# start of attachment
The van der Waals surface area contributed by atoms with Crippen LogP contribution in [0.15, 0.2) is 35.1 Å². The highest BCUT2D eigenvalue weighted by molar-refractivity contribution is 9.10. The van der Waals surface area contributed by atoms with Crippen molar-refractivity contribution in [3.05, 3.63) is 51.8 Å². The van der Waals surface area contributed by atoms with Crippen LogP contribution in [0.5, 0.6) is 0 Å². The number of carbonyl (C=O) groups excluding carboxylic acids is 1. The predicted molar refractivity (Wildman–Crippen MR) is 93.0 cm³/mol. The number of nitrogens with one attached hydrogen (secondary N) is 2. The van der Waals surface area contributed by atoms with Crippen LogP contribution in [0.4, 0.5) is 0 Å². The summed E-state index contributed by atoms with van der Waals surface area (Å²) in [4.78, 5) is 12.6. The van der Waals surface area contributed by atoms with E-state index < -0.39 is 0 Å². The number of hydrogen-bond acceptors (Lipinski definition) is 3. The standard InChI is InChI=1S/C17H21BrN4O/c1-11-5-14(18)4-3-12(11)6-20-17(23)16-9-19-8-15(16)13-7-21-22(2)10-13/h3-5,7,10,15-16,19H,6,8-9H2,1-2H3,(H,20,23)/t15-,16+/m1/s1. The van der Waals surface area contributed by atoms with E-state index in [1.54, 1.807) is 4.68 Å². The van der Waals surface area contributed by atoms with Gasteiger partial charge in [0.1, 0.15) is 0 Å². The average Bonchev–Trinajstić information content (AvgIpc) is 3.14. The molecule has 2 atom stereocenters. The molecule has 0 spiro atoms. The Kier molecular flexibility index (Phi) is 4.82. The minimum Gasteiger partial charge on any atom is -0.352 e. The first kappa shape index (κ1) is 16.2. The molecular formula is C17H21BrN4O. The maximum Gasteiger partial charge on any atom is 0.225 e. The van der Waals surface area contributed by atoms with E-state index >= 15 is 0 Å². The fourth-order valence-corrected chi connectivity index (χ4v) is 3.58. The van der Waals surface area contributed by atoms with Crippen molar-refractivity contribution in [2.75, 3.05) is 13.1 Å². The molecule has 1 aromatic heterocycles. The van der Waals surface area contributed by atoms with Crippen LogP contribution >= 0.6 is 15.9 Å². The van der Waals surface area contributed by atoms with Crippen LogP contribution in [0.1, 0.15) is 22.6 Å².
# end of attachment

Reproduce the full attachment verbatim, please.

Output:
The van der Waals surface area contributed by atoms with Crippen LogP contribution in [0.15, 0.2) is 35.1 Å². The highest BCUT2D eigenvalue weighted by molar-refractivity contribution is 9.10. The van der Waals surface area contributed by atoms with Crippen molar-refractivity contribution in [3.05, 3.63) is 51.8 Å². The van der Waals surface area contributed by atoms with Crippen LogP contribution in [0.5, 0.6) is 0 Å². The number of carbonyl (C=O) groups excluding carboxylic acids is 1. The predicted molar refractivity (Wildman–Crippen MR) is 93.0 cm³/mol. The number of nitrogens with one attached hydrogen (secondary N) is 2. The van der Waals surface area contributed by atoms with Crippen LogP contribution in [0.4, 0.5) is 0 Å². The summed E-state index contributed by atoms with van der Waals surface area (Å²) in [4.78, 5) is 12.6. The van der Waals surface area contributed by atoms with E-state index < -0.39 is 0 Å². The number of hydrogen-bond acceptors (Lipinski definition) is 3. The standard InChI is InChI=1S/C17H21BrN4O/c1-11-5-14(18)4-3-12(11)6-20-17(23)16-9-19-8-15(16)13-7-21-22(2)10-13/h3-5,7,10,15-16,19H,6,8-9H2,1-2H3,(H,20,23)/t15-,16+/m1/s1. The van der Waals surface area contributed by atoms with E-state index in [1.54, 1.807) is 4.68 Å². The van der Waals surface area contributed by atoms with Gasteiger partial charge in [0.1, 0.15) is 0 Å². The average Bonchev–Trinajstić information content (AvgIpc) is 3.14. The molecule has 2 atom stereocenters. The molecule has 0 spiro atoms. The Kier molecular flexibility index (Phi) is 4.82. The minimum Gasteiger partial charge on any atom is -0.352 e. The first kappa shape index (κ1) is 16.2. The molecular formula is C17H21BrN4O. The maximum Gasteiger partial charge on any atom is 0.225 e. The van der Waals surface area contributed by atoms with E-state index >= 15 is 0 Å². The fourth-order valence-corrected chi connectivity index (χ4v) is 3.58. The van der Waals surface area contributed by atoms with Crippen molar-refractivity contribution in [2.75, 3.05) is 13.1 Å². The molecule has 1 aromatic heterocycles. The van der Waals surface area contributed by atoms with Crippen LogP contribution >= 0.6 is 15.9 Å². The van der Waals surface area contributed by atoms with Crippen LogP contribution in [0.1, 0.15) is 22.6 Å².